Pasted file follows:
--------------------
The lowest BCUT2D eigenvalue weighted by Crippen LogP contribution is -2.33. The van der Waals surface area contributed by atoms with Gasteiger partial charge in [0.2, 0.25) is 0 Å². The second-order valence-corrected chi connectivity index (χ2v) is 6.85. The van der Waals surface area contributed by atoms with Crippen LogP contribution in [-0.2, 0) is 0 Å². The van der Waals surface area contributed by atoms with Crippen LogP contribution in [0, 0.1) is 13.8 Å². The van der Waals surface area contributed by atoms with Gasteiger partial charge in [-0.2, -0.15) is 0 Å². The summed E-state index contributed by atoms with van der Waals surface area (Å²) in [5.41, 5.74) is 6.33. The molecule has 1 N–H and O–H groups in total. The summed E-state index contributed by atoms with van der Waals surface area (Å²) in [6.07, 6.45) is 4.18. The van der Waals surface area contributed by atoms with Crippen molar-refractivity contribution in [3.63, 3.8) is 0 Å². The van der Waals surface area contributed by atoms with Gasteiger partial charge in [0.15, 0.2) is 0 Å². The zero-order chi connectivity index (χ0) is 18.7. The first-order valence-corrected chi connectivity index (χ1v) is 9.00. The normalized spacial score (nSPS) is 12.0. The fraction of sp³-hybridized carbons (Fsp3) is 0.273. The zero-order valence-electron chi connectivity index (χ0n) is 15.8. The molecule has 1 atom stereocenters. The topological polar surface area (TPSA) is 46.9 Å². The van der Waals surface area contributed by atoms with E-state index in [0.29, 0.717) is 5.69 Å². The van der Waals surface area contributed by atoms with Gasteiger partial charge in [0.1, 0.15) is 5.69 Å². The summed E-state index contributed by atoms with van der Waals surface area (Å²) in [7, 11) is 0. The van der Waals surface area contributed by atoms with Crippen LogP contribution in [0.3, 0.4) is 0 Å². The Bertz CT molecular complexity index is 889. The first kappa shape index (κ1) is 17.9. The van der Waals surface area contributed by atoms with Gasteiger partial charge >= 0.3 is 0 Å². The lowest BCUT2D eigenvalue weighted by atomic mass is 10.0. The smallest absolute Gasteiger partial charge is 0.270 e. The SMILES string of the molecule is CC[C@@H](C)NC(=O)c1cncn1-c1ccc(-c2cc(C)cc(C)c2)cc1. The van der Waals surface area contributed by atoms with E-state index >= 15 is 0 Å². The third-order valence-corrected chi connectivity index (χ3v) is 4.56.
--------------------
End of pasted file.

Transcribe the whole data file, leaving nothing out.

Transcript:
The lowest BCUT2D eigenvalue weighted by Crippen LogP contribution is -2.33. The van der Waals surface area contributed by atoms with Gasteiger partial charge in [0.2, 0.25) is 0 Å². The second-order valence-corrected chi connectivity index (χ2v) is 6.85. The van der Waals surface area contributed by atoms with Crippen LogP contribution in [-0.2, 0) is 0 Å². The van der Waals surface area contributed by atoms with Crippen LogP contribution in [0, 0.1) is 13.8 Å². The van der Waals surface area contributed by atoms with Gasteiger partial charge in [-0.2, -0.15) is 0 Å². The summed E-state index contributed by atoms with van der Waals surface area (Å²) in [5.41, 5.74) is 6.33. The molecule has 1 N–H and O–H groups in total. The summed E-state index contributed by atoms with van der Waals surface area (Å²) in [6.07, 6.45) is 4.18. The van der Waals surface area contributed by atoms with Crippen molar-refractivity contribution in [3.63, 3.8) is 0 Å². The van der Waals surface area contributed by atoms with Gasteiger partial charge in [0.15, 0.2) is 0 Å². The zero-order chi connectivity index (χ0) is 18.7. The first-order valence-corrected chi connectivity index (χ1v) is 9.00. The normalized spacial score (nSPS) is 12.0. The fraction of sp³-hybridized carbons (Fsp3) is 0.273. The zero-order valence-electron chi connectivity index (χ0n) is 15.8. The molecule has 1 atom stereocenters. The topological polar surface area (TPSA) is 46.9 Å². The van der Waals surface area contributed by atoms with E-state index in [0.29, 0.717) is 5.69 Å². The van der Waals surface area contributed by atoms with Gasteiger partial charge in [0.1, 0.15) is 5.69 Å². The summed E-state index contributed by atoms with van der Waals surface area (Å²) in [7, 11) is 0. The van der Waals surface area contributed by atoms with Crippen LogP contribution in [0.3, 0.4) is 0 Å². The Bertz CT molecular complexity index is 889. The first kappa shape index (κ1) is 17.9. The van der Waals surface area contributed by atoms with Gasteiger partial charge >= 0.3 is 0 Å². The lowest BCUT2D eigenvalue weighted by atomic mass is 10.0. The smallest absolute Gasteiger partial charge is 0.270 e. The SMILES string of the molecule is CC[C@@H](C)NC(=O)c1cncn1-c1ccc(-c2cc(C)cc(C)c2)cc1. The van der Waals surface area contributed by atoms with E-state index >= 15 is 0 Å². The third-order valence-corrected chi connectivity index (χ3v) is 4.56.